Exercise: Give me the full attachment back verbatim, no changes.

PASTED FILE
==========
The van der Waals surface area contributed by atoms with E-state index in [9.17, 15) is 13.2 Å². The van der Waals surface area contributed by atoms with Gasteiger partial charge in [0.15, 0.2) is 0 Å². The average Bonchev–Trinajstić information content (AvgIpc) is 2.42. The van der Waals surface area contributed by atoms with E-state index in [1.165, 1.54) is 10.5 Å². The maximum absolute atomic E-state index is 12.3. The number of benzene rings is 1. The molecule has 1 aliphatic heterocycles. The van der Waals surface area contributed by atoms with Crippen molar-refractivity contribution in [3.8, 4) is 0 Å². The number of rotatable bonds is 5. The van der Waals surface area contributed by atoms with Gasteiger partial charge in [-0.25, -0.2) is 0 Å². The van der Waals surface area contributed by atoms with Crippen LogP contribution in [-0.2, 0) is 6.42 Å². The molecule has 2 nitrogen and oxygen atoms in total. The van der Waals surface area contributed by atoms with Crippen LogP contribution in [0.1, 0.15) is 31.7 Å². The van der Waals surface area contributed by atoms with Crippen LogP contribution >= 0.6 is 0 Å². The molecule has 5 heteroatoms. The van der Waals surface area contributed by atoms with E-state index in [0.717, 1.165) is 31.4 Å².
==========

The van der Waals surface area contributed by atoms with E-state index in [9.17, 15) is 13.2 Å². The van der Waals surface area contributed by atoms with Gasteiger partial charge in [0.15, 0.2) is 0 Å². The average Bonchev–Trinajstić information content (AvgIpc) is 2.42. The van der Waals surface area contributed by atoms with E-state index in [1.165, 1.54) is 10.5 Å². The maximum absolute atomic E-state index is 12.3. The number of benzene rings is 1. The molecule has 1 aliphatic heterocycles. The van der Waals surface area contributed by atoms with Crippen molar-refractivity contribution in [3.8, 4) is 0 Å². The number of rotatable bonds is 5. The van der Waals surface area contributed by atoms with Gasteiger partial charge in [-0.25, -0.2) is 0 Å². The van der Waals surface area contributed by atoms with Crippen LogP contribution in [-0.2, 0) is 6.42 Å². The molecule has 2 nitrogen and oxygen atoms in total. The van der Waals surface area contributed by atoms with Crippen LogP contribution in [0.1, 0.15) is 31.7 Å². The van der Waals surface area contributed by atoms with Crippen LogP contribution >= 0.6 is 0 Å². The molecule has 5 heteroatoms. The van der Waals surface area contributed by atoms with E-state index in [0.717, 1.165) is 31.4 Å².